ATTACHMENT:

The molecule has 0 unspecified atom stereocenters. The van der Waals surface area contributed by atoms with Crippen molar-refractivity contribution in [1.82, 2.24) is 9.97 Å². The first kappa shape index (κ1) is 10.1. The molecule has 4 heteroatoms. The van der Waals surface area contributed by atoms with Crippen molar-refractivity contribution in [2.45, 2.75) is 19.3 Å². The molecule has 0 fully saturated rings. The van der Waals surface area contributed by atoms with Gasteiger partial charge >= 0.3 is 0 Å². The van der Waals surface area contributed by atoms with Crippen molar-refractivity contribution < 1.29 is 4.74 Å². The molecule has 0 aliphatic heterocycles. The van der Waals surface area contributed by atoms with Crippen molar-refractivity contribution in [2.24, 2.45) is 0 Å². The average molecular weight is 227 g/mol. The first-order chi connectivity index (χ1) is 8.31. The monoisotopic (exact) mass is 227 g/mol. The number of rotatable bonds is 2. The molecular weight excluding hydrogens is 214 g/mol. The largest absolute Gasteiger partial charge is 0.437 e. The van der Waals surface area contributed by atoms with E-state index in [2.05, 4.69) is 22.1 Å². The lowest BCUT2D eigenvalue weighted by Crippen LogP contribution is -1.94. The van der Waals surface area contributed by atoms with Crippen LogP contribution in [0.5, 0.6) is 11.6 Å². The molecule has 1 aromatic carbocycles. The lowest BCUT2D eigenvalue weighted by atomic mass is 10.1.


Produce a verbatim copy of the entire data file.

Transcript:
The molecule has 0 unspecified atom stereocenters. The van der Waals surface area contributed by atoms with Crippen molar-refractivity contribution in [1.82, 2.24) is 9.97 Å². The first kappa shape index (κ1) is 10.1. The molecule has 4 heteroatoms. The van der Waals surface area contributed by atoms with Crippen molar-refractivity contribution in [2.45, 2.75) is 19.3 Å². The molecule has 0 fully saturated rings. The van der Waals surface area contributed by atoms with Gasteiger partial charge >= 0.3 is 0 Å². The van der Waals surface area contributed by atoms with Crippen molar-refractivity contribution < 1.29 is 4.74 Å². The molecule has 0 aliphatic heterocycles. The van der Waals surface area contributed by atoms with Crippen molar-refractivity contribution in [2.24, 2.45) is 0 Å². The average molecular weight is 227 g/mol. The first-order chi connectivity index (χ1) is 8.31. The monoisotopic (exact) mass is 227 g/mol. The number of rotatable bonds is 2. The molecular weight excluding hydrogens is 214 g/mol. The largest absolute Gasteiger partial charge is 0.437 e. The van der Waals surface area contributed by atoms with E-state index in [2.05, 4.69) is 22.1 Å². The lowest BCUT2D eigenvalue weighted by Crippen LogP contribution is -1.94. The van der Waals surface area contributed by atoms with Crippen LogP contribution in [0.5, 0.6) is 11.6 Å². The molecule has 1 aromatic carbocycles. The lowest BCUT2D eigenvalue weighted by atomic mass is 10.1.